The police reported that more than 98% of the arrest related to drugs were youth The World Health Organization’s report (2017) on mental health status of adolescent in South-East Asia reports Bhutan to have the highest number of adolescents currently using marijuana at 12 percent among the 11 countries in the WHO South-East Asia region.
This year, in just two months (January to mid- March), 27 drug traffickers and 71 drug abusers were caught by the police in Thimphu alone. These numbers are quite alarming for a small population.
The United Nations in Bhutan is of the view that the most effective way to prevent substance abuse among adolescents and youth is to enhance their participation and engagement in social and civic life.
The UN has developed a framework for harmonized approach and communication among relevant agencies to address issues related to use of alcohol and other drugs among youth in Bhutan.
A Child Protection in Emergencies manual has also been developed to facilitate school counsellors and youth volunteers in providing better psychosocial support to children during emergencies.
The UN with partner agencies provide life skills training for young people (both in and out-of-school) focusing on vulnerable youth and skills development on drug education and livelihood skills for recovering clients/staff.
Youth Networks – to accelerate services to youth in regional and national level, various youth networks have been set up in different districts across Bhutan.
As a part of a global leader to fight against illicit drugs and international crime, the United Nations, collaborated in organizing a training on preventing drug overdose by building capacities of health care professionals and organized a workshop on promoting the implementation of the Trafficking Protocol and the Smuggling Protocol.
What are the action that are needed?
The Bhutan Vulnerability Baseline Assessment, 2016 by Gross National Happiness Commission and United Nations in Bhutan recommends full and effective implementation of the Multi-sectoral National Action Plan for the Prevention and Control of Non-communicable diseases (2015-2020). The action plan involves a multi-sectoral approach and will need strong coordination and mobilization of adequate funds to implement the action plan.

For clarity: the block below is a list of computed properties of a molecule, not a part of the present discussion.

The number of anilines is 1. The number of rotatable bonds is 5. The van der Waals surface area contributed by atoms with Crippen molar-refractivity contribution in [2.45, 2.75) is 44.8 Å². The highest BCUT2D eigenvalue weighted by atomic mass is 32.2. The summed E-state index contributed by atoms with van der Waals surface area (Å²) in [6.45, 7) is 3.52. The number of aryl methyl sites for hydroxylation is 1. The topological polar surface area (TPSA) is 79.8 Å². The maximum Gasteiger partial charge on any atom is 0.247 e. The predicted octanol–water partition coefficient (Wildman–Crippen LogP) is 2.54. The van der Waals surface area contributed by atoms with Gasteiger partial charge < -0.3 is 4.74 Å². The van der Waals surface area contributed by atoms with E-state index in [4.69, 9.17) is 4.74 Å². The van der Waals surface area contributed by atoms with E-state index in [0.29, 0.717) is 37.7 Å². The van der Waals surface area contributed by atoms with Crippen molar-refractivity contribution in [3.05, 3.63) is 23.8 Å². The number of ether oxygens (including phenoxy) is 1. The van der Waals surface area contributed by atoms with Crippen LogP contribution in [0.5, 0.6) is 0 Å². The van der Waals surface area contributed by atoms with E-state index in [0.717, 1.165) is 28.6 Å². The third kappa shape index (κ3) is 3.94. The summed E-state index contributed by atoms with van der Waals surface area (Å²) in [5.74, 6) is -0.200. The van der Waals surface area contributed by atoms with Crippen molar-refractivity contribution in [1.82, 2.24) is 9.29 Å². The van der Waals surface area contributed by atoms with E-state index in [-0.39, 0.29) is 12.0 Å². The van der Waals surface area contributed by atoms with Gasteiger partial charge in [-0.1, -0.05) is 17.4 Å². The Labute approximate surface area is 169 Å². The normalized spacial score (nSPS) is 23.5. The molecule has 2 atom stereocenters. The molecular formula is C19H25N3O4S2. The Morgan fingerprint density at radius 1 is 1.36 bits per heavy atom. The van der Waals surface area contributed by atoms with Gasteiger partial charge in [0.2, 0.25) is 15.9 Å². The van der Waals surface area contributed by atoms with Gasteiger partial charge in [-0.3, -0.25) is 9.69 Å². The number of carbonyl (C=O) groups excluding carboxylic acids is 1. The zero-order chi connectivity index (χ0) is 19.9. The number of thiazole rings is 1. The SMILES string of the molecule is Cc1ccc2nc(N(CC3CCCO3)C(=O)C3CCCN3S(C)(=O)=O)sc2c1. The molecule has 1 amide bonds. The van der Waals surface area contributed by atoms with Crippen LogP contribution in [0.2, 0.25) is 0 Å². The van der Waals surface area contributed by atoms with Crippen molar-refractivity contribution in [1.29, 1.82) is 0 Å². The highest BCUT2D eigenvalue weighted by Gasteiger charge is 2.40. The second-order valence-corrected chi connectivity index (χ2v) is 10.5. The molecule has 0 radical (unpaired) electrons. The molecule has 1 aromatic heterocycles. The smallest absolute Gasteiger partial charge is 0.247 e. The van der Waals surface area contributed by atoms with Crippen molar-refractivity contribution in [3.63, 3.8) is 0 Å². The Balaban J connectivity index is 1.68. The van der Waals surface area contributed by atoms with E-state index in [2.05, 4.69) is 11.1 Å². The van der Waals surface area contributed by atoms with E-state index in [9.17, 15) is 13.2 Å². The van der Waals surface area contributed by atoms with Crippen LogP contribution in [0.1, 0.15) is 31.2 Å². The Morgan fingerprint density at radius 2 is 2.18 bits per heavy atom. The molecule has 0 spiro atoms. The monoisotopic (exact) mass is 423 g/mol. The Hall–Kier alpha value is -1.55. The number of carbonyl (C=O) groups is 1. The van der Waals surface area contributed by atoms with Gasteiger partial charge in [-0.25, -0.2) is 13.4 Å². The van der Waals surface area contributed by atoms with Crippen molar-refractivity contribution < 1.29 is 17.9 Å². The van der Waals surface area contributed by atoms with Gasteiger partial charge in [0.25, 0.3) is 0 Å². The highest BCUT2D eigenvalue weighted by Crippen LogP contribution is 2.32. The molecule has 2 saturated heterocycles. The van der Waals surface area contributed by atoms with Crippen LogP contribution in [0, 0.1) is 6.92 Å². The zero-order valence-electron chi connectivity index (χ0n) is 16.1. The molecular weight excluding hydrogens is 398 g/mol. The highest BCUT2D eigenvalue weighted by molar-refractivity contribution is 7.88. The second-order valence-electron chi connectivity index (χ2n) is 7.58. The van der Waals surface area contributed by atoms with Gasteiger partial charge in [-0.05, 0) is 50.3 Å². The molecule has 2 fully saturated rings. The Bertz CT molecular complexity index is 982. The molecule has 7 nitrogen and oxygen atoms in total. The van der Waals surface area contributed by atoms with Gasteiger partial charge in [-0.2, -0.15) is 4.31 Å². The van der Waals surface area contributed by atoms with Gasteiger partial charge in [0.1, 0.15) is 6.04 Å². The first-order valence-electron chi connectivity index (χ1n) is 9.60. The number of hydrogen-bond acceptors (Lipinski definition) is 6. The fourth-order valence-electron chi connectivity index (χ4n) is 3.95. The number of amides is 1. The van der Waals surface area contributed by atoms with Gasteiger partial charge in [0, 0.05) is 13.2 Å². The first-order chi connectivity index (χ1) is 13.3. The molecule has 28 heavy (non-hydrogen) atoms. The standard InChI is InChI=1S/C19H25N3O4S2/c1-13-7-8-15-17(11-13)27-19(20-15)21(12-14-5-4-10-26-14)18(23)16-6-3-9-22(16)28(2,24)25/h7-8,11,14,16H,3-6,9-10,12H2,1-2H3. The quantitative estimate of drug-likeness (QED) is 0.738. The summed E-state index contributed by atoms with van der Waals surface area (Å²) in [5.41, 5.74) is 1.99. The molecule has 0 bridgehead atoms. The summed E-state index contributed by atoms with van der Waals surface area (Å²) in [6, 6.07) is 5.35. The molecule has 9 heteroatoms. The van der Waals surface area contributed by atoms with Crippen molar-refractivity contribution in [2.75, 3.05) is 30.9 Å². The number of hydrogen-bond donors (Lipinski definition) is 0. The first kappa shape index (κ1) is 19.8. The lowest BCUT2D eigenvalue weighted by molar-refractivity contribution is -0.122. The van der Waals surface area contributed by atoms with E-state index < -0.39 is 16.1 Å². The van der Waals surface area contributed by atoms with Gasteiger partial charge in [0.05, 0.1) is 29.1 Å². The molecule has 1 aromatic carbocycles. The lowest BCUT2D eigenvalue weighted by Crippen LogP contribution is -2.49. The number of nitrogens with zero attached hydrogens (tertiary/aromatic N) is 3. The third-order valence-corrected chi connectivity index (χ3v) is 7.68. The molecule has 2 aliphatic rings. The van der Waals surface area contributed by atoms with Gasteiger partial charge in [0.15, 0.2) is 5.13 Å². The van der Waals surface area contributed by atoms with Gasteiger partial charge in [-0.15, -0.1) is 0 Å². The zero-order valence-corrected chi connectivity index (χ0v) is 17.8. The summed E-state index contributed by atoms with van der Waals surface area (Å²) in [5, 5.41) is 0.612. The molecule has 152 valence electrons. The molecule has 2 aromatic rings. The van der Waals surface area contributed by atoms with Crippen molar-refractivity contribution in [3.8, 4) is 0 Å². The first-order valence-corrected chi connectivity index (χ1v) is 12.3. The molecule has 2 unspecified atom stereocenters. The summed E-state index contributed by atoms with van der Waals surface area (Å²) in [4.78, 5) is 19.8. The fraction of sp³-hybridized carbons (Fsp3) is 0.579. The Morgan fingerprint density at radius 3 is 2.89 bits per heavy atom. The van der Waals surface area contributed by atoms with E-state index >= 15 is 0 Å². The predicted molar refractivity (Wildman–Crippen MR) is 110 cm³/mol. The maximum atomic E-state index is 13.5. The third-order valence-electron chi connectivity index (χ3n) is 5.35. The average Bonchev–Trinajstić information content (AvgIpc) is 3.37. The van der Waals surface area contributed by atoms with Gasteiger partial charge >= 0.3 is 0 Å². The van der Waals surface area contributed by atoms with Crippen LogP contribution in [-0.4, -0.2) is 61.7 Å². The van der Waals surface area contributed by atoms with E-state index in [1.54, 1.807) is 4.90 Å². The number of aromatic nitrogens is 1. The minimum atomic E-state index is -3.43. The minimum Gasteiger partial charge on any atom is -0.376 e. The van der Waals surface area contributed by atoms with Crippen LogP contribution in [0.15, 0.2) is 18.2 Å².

There is a need to increase the number of rehabilitation centers and develop short-term activities and skills trainings which can be used to constructively engage individuals coming in for counseling and rehabilitation.
We must strengthen the number of skilled and qualified counselors by developing a short-term course on ‘counseling and rehabilitation therapy.’
We also need to engage those seeking counseling and rehabilitation support as peer counselors and role models who can work in the community and reduce the incidence of substance use. These peer counselors can also help with post rehabilitation support for others.
The Child Care and Protection Act, 2011 is the paramount Act for children, hence, a further review of existing laws while trying persons under 18 years who are accused of carrying or consumption of banned substances is recommended.
During His Majesty’s speech graduates on their convocation, His Majesty emphasized on five extraordinary qualities that defines the Bhutanese. These are five extraordinary qualities that you possess.
The acronym for these extraordinary qualities of the Bhutanese people- Sincerity, Mindfulness, Astuteness, Resilience, and Timelessness- is SMART. Bhutan has always been a smart nation. That is why we must continue to build smart institutions, and that is why it is imperative that our people remain smart. We must nurture these wonderful qualities and remember every day, how they have defines us as a nation and as a people. We must remember that these qualities will help us navigate the 21st century and build an even better place. Our country has an extremely bright future and that future is in your hands.
Our efforts to promote development and fight drugs and crime will be more effective if they are rooted in partnerships with the youth, civil society organizations, government ministries and the international community.